The structuring fat preferably has a solid fat content N10 selected from the list consisting of 45 to 100%, 55 to 90% and 65 to 85%; N20 selected from the list consisting of 25 to 80%, 40 to 70% and 45 to 65%;

N35 selected from the list consisting of 0.5 to 60%, 0.5 to 20%, 0.5 to 14%, 15 to 50% and 30 to 45%.

Preferred solid fat content profiles of the structuring fat are:

N10 from 45 to 100%, N20 from 25 to 80% and N35 from 0.5 to 60%;

N10 from 55 to 90%, N20 from 40 to 70% and N35 from 0.5 to 20%;

N10 from 55 to 90%, N20 from 40 to 70% and N35 from 15 to 50%;

N10 from 65 to 85%, N20 from 45 to 65% and N35 from 0.5 to 14%; and

N10 from 65 to 85%, N20 from 45 to 65% and N35 from 30 to 45%.

Generally edible fat continuous food products like for example margarines and similar edible fat continuous spreads are prepared according to known processes.

Preferably the weight ratio between structuring fat and liquid oil ranges from 1 :100 to 50:100, preferably from 5:100 to 25:100. This means that the total fat phase of the emulsion preferably comprises from 1% by weight to 50% by weight of structuring fat, and from 50% by weight to 99% by weight of liquid oil. More preferably the total fat phase of the emulsion preferably comprises from 5% by weight to 25% by weight of structuring fat, and consequently from 75% by weight to 95% by weight of liquid oil.

With these ratios a fat-continuous emulsion can be produced which has the correct hardness and consistency.

An emulsifier may be comprised in the composition to create a good dispersion of aqueous phase in the fat phase. Preferably the composition of the invention comprises a water-in-oil emulsifier. The emulsifier preferably has a HLB value of lower than 7. The HLB value is the hydrophilic-lipophilic balance, and is a measure for the degree of hydrophilicity or lipophilicity. An emulsifier with a HLB value lower than 10 generally is oil soluble, while an emulsifier with a HLB value higher than 10 generally is water- soluble. Hence preferably an emulsifier having a HLB value of 7 or lower, is mixed with the liquid oil prior to mixing with the other ingredients of the composition of the invention. Preferably, the concentration of the emulsifier is maximally 5% based on the weight of the mixture of liquid oil and emulsifier, preferably maximally 1 %, preferably maximally 0.1%, preferably maximally 0.01%. A relatively high emulsifier content may lead to the ability to produce low fat or very low fat water-in-oil emulsions, although a relatively high emulsifier content is not necessary to produce low-fat water-in-oil emulsions.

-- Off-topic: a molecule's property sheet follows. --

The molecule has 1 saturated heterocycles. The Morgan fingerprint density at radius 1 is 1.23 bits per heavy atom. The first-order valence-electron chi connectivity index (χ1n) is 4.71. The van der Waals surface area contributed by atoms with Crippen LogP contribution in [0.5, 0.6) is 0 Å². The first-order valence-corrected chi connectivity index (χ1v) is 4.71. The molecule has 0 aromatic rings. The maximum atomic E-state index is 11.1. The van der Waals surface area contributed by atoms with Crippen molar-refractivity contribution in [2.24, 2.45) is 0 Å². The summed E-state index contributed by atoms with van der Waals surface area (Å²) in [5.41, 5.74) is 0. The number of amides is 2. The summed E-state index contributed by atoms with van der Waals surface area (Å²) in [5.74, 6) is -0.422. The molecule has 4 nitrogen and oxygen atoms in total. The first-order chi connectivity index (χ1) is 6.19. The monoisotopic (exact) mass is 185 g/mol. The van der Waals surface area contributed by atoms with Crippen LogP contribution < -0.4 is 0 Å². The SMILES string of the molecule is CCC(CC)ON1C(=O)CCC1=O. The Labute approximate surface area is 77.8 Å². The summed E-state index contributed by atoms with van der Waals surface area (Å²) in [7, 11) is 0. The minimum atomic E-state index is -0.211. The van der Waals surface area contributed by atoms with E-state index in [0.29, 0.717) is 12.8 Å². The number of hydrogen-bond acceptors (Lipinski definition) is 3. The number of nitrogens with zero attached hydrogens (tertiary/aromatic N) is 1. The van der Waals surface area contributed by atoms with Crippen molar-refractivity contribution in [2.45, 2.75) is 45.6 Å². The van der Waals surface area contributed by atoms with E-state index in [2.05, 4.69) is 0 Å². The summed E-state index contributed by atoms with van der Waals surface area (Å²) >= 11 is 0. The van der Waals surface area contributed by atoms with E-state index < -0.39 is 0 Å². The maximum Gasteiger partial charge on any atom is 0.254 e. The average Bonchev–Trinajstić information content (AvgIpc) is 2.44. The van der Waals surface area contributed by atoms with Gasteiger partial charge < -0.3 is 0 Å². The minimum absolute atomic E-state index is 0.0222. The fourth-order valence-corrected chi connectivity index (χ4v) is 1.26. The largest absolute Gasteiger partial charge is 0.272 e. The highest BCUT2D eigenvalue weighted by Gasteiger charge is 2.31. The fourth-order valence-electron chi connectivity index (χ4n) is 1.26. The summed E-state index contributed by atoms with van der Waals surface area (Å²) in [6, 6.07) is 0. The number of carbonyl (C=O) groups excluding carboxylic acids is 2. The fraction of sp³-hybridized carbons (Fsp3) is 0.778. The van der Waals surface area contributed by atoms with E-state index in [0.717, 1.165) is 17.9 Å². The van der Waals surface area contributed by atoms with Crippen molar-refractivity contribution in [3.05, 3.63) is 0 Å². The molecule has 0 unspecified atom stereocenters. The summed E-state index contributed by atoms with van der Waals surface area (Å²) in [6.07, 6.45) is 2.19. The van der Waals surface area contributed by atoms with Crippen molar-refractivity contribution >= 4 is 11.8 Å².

Preferably the emulsifier comprises a monoglyceride of fatty acid, or a diglyceride of fatty acids. Preferably the emulsifier comprises one or more emulsifiers chosen from the group consisting of saturated monoglycerides, unsaturated monoglycerides, and sugar-fatty acid esters (also known as the‘Spans’, e.g. sorbitan monostearate).

Preferably the HLB value of the emulsifier is lower than 5, preferably lower than 3, preferably 1. Another preferred emulsifier is lecithin from soyabean, or egg.

The amount of aqueous phase and fat phase in the preferred water-in-oil emulsion may range widely. The fat phase includes the structuring fat and the liquid oil, and preferably an emulsifier as defined before. Preferably the concentration of the fat phase ranges from 5% to 95% based on the weight of the emulsion, preferably from 15% to 50%. The emulsion may comprise a fat phase as a majority phase (for example, a margarine containing about 70 to 80% by weight of fat phase), preferably the emulsion comprises from 10% to 80%, preferably from 15% to 60% fat phase based on the weight of the emulsion. Most preferably though the produced emulsion is a low fat emulsion with a fat content ranging from 15% to 50% by weight, preferably ranging from 18% to 45% by weight of fat phase, preferably ranging from 25% to 45% by weight of fat phase, preferably ranging from 30% to 45% by weight of fat phase. An advantage of the method of the present invention is that low fat spreads (maximally 50% by weight of fat phase) can be produced in a single step.

The aqueous phase is dispersed in small droplets in the continuous fat phase during the mixing in the mixing apparatus. Preferably the D3,3 value of the dispersed aqueous phase droplets is less than 10 micrometer, preferably less than 8 micrometer, preferably less than 6 micrometer. Preferably the D3,3 value of the dispersed aqueous phase droplets is less than 3 micrometer, or even less than 2 micrometer. D3,3 is the volume weighted geometric mean particle or droplet diameter (M. Alderliesten, Particle & Particle Systems Characterization 8 (1991 ) 237-241 ).

Preferably the preferred water-in-oil emulsion has a pH ranging from 4 to 6, preferably ranging from 4 to 5.5, preferably from 4.5 to 5.5. This pH preferably is measured at 20°C. Suitable acids to obtain that pH are selected from acetic acid, citric acid, lactic acid, malic acid, phosphoric acid, hydrochloric acid, glucono-delta-lactone and combinations thereof.

The preferred water-in-oil emulsion may suitably contain one or more additional ingredients. Examples of such optional ingredients include thickeners like starches or gums, salt, sugar, spices, vitamins, flavouring, colouring, herbs, spices. Such optional additives, when used, collectively, do not make up more than 40%, more preferably not more than 20%, preferably not more than 10% by weight of the composition.

Antioxidant benefits